Small grains the answer
DICKSON Chirore has been producing small grains for the past four years and uses rapoko (finger millet) and oats in several ways.
“Small grains are used for brewing beer, making sadza and porridge,” he said.
Chirore sells rapoko and pearl millet for about $15 for a 20kg bucket at a market in Harare.
He started growing these grains in addition to maize because of the ever-changing climate. Chirore said he realised the grains would contribute to his family’s food and financial security.
Livelihoods in the country, according to World Food Programme, depend on rain-fed agricultural production, so unpredictable weather patterns can wreak havoc on crops like maize, which requires more water.
This is bad news for workers too, onethird of the formal labour force is supported by employment related to agriculture, according to Zimbabwe Statistics.
Growing small grains can be an adoptive strategy to climate change in many parts of the country.
Small grains are cereal crops such as millet, sorghum, oats and barley. They require relatively little rain, making them more drought resistant than conventional crops like maize.
The country’s staple crop, maize, is vulnerable to low rainfall, so agricultural experts, nutritionists, the Ministry of Lands, Agriculture, Water, Climate and Rural Resettlement and the Zimbabwe Farmers’ Union are encouraging and training farmers to take up small grains farming as a solution to food insecurity in Zimbabwe amid indications that there will be normal to below average rainfall this season.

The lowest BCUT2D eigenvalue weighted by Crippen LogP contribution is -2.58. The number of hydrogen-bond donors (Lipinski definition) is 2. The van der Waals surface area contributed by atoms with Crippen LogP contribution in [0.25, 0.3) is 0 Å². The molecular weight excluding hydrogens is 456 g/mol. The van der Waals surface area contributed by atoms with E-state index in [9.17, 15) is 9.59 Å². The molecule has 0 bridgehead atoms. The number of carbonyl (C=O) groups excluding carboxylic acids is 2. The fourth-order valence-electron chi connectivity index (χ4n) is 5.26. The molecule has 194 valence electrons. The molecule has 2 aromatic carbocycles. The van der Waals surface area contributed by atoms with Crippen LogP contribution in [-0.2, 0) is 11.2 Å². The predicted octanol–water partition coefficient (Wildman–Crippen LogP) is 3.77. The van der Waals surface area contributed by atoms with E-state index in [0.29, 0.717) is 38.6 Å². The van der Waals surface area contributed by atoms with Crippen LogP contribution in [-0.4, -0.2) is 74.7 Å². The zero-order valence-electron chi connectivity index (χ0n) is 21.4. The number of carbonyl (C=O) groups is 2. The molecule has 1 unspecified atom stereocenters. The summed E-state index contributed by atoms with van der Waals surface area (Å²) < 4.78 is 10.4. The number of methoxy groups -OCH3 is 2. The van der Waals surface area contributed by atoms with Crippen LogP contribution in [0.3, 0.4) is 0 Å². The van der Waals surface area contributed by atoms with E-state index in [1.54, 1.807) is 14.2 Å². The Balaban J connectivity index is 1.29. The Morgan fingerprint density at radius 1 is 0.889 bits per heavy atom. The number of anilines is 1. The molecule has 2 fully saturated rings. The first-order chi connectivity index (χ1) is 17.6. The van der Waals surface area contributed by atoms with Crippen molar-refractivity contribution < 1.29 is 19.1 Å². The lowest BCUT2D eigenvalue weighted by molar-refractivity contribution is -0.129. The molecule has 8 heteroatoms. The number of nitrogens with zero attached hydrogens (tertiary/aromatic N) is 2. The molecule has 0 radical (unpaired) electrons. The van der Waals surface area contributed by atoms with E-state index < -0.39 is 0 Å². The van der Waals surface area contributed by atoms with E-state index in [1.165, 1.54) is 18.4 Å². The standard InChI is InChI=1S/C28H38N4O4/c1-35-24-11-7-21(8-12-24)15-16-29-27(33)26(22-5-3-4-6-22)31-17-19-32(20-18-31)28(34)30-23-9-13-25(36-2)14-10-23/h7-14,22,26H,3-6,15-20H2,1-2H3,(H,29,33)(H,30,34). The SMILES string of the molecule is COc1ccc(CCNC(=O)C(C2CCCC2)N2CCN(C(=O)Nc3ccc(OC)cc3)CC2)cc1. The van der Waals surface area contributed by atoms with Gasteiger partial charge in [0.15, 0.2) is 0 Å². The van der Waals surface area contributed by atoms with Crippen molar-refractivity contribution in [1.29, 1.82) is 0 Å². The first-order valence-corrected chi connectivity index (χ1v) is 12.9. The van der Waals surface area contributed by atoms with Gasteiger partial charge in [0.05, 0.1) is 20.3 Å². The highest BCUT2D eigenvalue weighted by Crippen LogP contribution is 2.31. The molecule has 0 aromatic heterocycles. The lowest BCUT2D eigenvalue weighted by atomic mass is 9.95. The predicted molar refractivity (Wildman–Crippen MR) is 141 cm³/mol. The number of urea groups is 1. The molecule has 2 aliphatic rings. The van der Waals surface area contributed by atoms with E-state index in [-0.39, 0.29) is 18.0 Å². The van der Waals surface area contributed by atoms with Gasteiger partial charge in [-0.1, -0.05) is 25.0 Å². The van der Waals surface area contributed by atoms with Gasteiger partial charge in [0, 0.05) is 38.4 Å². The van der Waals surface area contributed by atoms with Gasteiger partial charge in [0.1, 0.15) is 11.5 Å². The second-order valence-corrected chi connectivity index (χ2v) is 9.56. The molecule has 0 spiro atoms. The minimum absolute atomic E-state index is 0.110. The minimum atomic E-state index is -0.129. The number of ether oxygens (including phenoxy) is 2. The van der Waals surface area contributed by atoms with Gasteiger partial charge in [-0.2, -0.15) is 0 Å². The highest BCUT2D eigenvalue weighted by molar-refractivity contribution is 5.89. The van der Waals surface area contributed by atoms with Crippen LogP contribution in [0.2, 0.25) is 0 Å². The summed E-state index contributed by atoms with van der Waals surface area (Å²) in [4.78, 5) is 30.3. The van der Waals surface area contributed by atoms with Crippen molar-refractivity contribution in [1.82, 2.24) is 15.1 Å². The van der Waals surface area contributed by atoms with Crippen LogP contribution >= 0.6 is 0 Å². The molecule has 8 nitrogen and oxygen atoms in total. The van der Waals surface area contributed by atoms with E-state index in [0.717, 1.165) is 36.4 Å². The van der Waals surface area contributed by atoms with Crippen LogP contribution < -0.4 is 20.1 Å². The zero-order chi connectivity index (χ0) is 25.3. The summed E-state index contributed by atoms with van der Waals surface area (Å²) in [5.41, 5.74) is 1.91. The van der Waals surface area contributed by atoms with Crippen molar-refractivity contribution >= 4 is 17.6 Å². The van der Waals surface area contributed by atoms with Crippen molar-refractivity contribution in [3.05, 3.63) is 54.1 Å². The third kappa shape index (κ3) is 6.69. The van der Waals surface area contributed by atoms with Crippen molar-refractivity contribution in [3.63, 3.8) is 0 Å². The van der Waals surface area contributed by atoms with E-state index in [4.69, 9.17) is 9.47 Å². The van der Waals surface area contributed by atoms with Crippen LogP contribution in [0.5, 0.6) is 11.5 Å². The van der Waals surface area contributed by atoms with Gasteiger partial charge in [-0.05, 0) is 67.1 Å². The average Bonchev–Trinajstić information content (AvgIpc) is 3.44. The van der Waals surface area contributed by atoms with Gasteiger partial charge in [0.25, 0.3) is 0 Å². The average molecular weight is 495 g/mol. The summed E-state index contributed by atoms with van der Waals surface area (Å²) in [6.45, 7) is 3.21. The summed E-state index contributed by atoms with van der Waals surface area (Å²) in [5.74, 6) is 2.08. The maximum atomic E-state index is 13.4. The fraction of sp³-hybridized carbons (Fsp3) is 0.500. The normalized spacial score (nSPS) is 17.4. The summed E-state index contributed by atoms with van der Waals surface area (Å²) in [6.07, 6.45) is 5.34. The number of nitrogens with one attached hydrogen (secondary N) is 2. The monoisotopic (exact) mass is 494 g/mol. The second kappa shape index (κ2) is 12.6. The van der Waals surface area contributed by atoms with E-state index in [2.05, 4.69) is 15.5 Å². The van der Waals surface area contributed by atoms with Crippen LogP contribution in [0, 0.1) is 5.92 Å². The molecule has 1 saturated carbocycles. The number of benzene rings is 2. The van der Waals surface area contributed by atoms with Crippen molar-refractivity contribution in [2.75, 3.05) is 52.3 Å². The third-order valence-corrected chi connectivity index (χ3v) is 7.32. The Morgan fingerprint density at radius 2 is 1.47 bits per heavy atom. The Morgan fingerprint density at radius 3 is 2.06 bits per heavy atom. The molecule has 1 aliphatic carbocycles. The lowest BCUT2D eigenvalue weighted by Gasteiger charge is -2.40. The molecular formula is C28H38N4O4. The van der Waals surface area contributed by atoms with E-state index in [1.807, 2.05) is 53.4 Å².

The Commercial Farmers Union of Zimbabwe (ZCFU) has also trained farmers in drought-prone areas on how to grow small grains.
As a result, small grains production is increasing in the country. Department of Agricultural, Technical and Extension Services (Agritex) says there is an increase in small grains farming in the Matabeleland North province. According to a 2018 report by the Famine Early Warning Systems Network, small grains production was up in Nkayi, a district in Matabeleland North, during the 2016-2017 cropping season.
Sorghum production was 166 percent above five-year averages, and pearl millet was 193 percent above five-year averages. Maize, however, was 77 percent of the fiveyear average.
“Maize grain supply by farmers and traders has decreased on most markets because of the poor and erratic seasonal rainfall,” according to the report.
And according to a 2017 report by the Mechanisation and Irrigation Development Division of Zimbabwe’s Ministry of Lands, Agriculture, Water, Climate and Rural Resettlement, sorghum production estimates from 2015/ 16 to 2016/ 17 rose by 401 percent.
Pearl millet production estimates increased by 267 percent, and finger millet rose by 37 percent.
Some types of small grains are particularly resilient. A grain called shirikure, a type of sorghum grown in Manicaland, is also drought resistant.
Alec Marisha an Agritex officer, says shirikure is abundant in the area as birds are repelled by the grain.
“Shirikure is one of the best performers in this area in terms of food security because of its advantage of not attracting birds, unlike other small grains,” Marisha said.
“In addition to the drought resistance, many people are now becoming conscious of their diets and now prefer small grain starches,” said a local farmer.
Andrew Bushwa, a dietician and nutritionist, said grains are associated with lowering the risk of chronic diseases.
However, Bushwa, who is also a parttime farmer, said most farmers are used to planting maize as it fetches a higher price.
“Education about the benefits of small grains farming must continue,” he said.
Small grains production can ensure food security in the country’s drought prone areas. This year, more than an estimated 1,1 million people are facing food insecurity, according to the World Food Programme.